Librarianship | Duncan Smith, MSLS| June 11, 2020
EBSCO Information Services Chief Strategist Duncan Smith contends that librarians, who are engaged in solving problems with innovative solutions every day, are a lot like entrepreneurs.
Webster’s Dictionary defines an entrepreneur as “one who organizes, manages, and assumes the risks of a business or enterprise.” While there are some words in this definition that librarians should be comfortable with — “organize” and “manage,” the word “business” makes many of us uncomfortable.
Personally, I like management guru Peter Drucker’s definition: “entrepreneurs innovate.” Holden Thorp and Buck Goldstein also put forward Drucker’s definition in their book, Engines of Innovation: The Entrepreneurial University in the Twenty-First Century. The authors prefer Drucker’s definition because it leaves out words like business, money, finance, commercialization and risk. By focusing on what entrepreneurs do (innovate) instead of the context in which they do it (business), the word “entrepreneur” becomes something we can all embrace.
Nancy Kishpaugh, the Genealogy and Senior Services Librarian at Independence Public Library in Kansas, is one librarian who has this word in a bear-hug. Like many of us, Nancy didn’t really see herself as an entrepreneur. That was until she encountered the Entrepreneurial Learning Initiative’s entrepreneurial mindset training course. In this course, Nancy learned that entrepreneurs are individuals who are interested in solving a problem and keep trying out solutions until they find one that works. Given this understanding, it takes only a short stroll around the reference desk to recognize that librarians are entrepreneurs. Anyone who has worked reference knows that librarians solve problems (answer questions) for people every day.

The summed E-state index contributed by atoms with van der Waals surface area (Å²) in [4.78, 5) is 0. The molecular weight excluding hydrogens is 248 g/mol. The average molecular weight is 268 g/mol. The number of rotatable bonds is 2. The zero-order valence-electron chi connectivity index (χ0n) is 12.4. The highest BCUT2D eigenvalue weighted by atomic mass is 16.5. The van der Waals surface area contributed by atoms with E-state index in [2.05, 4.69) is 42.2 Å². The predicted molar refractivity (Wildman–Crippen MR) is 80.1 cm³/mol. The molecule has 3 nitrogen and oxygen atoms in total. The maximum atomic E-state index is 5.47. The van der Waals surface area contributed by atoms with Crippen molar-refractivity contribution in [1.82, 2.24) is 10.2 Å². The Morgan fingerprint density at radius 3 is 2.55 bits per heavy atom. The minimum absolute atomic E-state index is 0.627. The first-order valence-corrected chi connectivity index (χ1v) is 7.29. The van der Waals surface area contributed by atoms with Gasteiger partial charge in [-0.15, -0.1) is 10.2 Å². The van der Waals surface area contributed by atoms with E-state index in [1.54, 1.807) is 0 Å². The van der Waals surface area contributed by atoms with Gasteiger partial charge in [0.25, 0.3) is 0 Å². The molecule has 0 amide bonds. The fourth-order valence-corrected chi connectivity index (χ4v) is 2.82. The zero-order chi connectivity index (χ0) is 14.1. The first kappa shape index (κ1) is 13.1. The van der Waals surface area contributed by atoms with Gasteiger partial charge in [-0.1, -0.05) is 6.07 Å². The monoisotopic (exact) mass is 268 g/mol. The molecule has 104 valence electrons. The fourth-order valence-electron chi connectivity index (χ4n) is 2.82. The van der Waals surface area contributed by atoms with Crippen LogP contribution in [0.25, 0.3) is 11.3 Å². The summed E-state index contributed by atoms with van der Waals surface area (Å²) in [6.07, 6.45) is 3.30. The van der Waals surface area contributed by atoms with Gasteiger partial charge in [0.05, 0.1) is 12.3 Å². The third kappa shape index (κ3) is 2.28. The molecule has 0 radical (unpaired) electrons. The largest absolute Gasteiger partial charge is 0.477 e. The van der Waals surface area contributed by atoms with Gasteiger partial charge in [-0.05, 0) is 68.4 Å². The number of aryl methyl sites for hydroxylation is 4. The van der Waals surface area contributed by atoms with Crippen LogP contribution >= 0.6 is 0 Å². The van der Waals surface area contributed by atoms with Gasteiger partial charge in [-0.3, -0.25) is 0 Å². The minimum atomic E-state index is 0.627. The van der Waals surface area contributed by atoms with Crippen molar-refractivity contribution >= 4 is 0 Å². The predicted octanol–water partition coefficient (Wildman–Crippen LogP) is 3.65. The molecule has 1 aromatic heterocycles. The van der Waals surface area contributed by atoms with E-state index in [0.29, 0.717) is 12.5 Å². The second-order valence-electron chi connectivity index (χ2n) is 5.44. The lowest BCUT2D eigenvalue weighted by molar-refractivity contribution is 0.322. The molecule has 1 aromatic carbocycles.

By focusing on what entrepreneurs do (innovate) instead of the context in which they do it (business), the word ‘entrepreneur’ becomes something we can all embrace.
Librarians are always innovating. Despite the enormous challenges presented by the novel coronavirus pandemic, librarians are continuing to provide valuable services to the communities they serve. Many are now engaged in finding creative ways to safely, compassionately and effectively reopen their doors.
As we enter this next phase of our struggle with COVID-19, Nancy offers some guidance gleaned from the pages of a book she recently borrowed from the library before the pandemic closed its doors, The Tom Peters Seminar: Crazy Times Call for Crazy Organizations. Nancy writes:
“This morning, I opened the book to the first page, and here's a quote by Andy Grove, CEO of Intel: ‘Only the paranoid survive.’ Interestingly, Tom Peters says that we must learn to deal with change and to thrive on it. And he goes on to say that we must move beyond change and embrace nothing less than the literal abandonment of the conventions that brought us to this point. Eradicate ‘change’ from your vocabulary. Substitute ‘abandonment’ or ‘revolution’ instead. That's entrepreneurial thinking! That should be our motto as we go forward in the new normal. Abandon those old ideas of what a library (or a business) is and how it must operate. Instead be revolutionaries, redefining how libraries (companies) do business.”
Entrepreneurs also take scarce resources and maximize their value. That sounds a lot like what librarians have been doing for decades. If you are looking for a living example of the word “entrepreneur,” and where librarians fit, I suggest that you spend some time with Nancy. You can get to know her in part two of our Long Overdue podcast series, “Cultivating Your Library’s Entrepreneurial Ecosystem.”
Duncan Smith is the Founder of NoveList and EBSCO’s Chief Strategist for Public Libraries. He earned his Master’s in Library Science from the University of North Carolina ― Chapel Hill’s School of Information and Library Science.
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